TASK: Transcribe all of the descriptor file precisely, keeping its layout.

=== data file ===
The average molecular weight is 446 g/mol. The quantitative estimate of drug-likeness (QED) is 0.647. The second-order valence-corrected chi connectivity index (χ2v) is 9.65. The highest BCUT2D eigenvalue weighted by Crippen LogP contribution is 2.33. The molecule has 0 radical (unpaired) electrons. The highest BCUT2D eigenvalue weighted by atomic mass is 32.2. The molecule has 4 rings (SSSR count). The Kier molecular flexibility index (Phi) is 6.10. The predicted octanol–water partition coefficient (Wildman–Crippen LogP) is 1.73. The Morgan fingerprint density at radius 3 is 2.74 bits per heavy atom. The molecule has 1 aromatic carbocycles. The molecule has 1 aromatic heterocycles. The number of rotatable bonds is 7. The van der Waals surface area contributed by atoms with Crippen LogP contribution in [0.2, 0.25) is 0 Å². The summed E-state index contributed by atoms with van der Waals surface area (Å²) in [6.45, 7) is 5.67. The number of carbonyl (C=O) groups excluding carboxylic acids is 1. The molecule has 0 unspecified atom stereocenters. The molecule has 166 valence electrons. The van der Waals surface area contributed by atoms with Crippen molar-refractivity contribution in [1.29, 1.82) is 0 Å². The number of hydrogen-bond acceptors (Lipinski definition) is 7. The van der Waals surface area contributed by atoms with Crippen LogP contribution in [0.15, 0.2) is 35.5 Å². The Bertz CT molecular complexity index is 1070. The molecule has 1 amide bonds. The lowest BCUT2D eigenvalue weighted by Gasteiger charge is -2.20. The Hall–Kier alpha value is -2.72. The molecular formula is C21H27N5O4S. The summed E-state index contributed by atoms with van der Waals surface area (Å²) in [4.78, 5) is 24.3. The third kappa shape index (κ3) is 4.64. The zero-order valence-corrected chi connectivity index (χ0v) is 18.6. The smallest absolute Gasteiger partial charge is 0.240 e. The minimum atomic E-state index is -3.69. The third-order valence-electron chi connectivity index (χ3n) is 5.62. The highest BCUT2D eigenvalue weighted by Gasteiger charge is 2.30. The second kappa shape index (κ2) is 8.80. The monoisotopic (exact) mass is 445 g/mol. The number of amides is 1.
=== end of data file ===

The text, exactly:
The average molecular weight is 446 g/mol. The quantitative estimate of drug-likeness (QED) is 0.647. The second-order valence-corrected chi connectivity index (χ2v) is 9.65. The highest BCUT2D eigenvalue weighted by Crippen LogP contribution is 2.33. The molecule has 0 radical (unpaired) electrons. The highest BCUT2D eigenvalue weighted by atomic mass is 32.2. The molecule has 4 rings (SSSR count). The Kier molecular flexibility index (Phi) is 6.10. The predicted octanol–water partition coefficient (Wildman–Crippen LogP) is 1.73. The Morgan fingerprint density at radius 3 is 2.74 bits per heavy atom. The molecule has 1 aromatic carbocycles. The molecule has 1 aromatic heterocycles. The number of rotatable bonds is 7. The van der Waals surface area contributed by atoms with Crippen LogP contribution in [0.2, 0.25) is 0 Å². The summed E-state index contributed by atoms with van der Waals surface area (Å²) in [6.45, 7) is 5.67. The number of carbonyl (C=O) groups excluding carboxylic acids is 1. The molecule has 0 unspecified atom stereocenters. The molecule has 166 valence electrons. The van der Waals surface area contributed by atoms with Crippen molar-refractivity contribution in [1.29, 1.82) is 0 Å². The number of hydrogen-bond acceptors (Lipinski definition) is 7. The van der Waals surface area contributed by atoms with Crippen LogP contribution in [0.15, 0.2) is 35.5 Å². The Bertz CT molecular complexity index is 1070. The molecule has 1 amide bonds. The lowest BCUT2D eigenvalue weighted by Gasteiger charge is -2.20. The Hall–Kier alpha value is -2.72. The molecular formula is C21H27N5O4S. The summed E-state index contributed by atoms with van der Waals surface area (Å²) in [4.78, 5) is 24.3. The third kappa shape index (κ3) is 4.64. The zero-order valence-corrected chi connectivity index (χ0v) is 18.6. The smallest absolute Gasteiger partial charge is 0.240 e. The minimum atomic E-state index is -3.69. The third-order valence-electron chi connectivity index (χ3n) is 5.62. The highest BCUT2D eigenvalue weighted by Gasteiger charge is 2.30. The second kappa shape index (κ2) is 8.80. The monoisotopic (exact) mass is 445 g/mol. The number of amides is 1.